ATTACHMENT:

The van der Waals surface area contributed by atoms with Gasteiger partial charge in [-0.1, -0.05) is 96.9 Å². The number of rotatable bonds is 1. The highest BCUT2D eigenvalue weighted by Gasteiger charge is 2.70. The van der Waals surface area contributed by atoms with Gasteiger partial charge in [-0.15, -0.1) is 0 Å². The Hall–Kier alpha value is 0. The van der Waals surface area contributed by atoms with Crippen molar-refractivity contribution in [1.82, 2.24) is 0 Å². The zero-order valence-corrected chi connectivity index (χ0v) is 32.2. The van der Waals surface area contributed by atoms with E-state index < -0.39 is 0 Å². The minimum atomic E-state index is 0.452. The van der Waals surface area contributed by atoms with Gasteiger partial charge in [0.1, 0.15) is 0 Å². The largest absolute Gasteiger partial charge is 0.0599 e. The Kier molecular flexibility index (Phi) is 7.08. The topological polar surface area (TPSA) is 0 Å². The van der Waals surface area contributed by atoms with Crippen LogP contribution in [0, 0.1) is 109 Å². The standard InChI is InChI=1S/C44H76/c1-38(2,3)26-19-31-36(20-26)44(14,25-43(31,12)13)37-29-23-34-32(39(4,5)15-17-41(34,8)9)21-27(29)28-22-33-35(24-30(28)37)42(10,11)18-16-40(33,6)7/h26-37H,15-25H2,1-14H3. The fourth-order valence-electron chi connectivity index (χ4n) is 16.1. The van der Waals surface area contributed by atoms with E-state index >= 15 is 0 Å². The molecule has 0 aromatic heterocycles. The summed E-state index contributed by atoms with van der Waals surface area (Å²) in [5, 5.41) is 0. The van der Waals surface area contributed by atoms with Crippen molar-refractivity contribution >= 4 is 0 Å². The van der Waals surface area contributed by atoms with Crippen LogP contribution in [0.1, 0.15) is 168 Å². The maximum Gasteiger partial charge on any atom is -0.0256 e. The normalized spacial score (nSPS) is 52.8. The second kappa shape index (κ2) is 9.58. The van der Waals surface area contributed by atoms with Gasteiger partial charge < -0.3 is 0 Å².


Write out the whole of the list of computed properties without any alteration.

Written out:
The van der Waals surface area contributed by atoms with Gasteiger partial charge in [-0.1, -0.05) is 96.9 Å². The number of rotatable bonds is 1. The highest BCUT2D eigenvalue weighted by Gasteiger charge is 2.70. The van der Waals surface area contributed by atoms with Gasteiger partial charge in [-0.15, -0.1) is 0 Å². The Hall–Kier alpha value is 0. The van der Waals surface area contributed by atoms with Crippen molar-refractivity contribution in [1.82, 2.24) is 0 Å². The zero-order valence-corrected chi connectivity index (χ0v) is 32.2. The van der Waals surface area contributed by atoms with E-state index < -0.39 is 0 Å². The minimum atomic E-state index is 0.452. The van der Waals surface area contributed by atoms with Gasteiger partial charge in [0.1, 0.15) is 0 Å². The largest absolute Gasteiger partial charge is 0.0599 e. The Kier molecular flexibility index (Phi) is 7.08. The topological polar surface area (TPSA) is 0 Å². The van der Waals surface area contributed by atoms with Crippen LogP contribution in [0, 0.1) is 109 Å². The standard InChI is InChI=1S/C44H76/c1-38(2,3)26-19-31-36(20-26)44(14,25-43(31,12)13)37-29-23-34-32(39(4,5)15-17-41(34,8)9)21-27(29)28-22-33-35(24-30(28)37)42(10,11)18-16-40(33,6)7/h26-37H,15-25H2,1-14H3. The fourth-order valence-electron chi connectivity index (χ4n) is 16.1. The van der Waals surface area contributed by atoms with E-state index >= 15 is 0 Å². The molecule has 0 aromatic heterocycles. The summed E-state index contributed by atoms with van der Waals surface area (Å²) in [5, 5.41) is 0. The van der Waals surface area contributed by atoms with Crippen molar-refractivity contribution >= 4 is 0 Å². The van der Waals surface area contributed by atoms with Crippen LogP contribution in [0.1, 0.15) is 168 Å². The maximum Gasteiger partial charge on any atom is -0.0256 e. The normalized spacial score (nSPS) is 52.8. The second kappa shape index (κ2) is 9.58. The van der Waals surface area contributed by atoms with Gasteiger partial charge < -0.3 is 0 Å².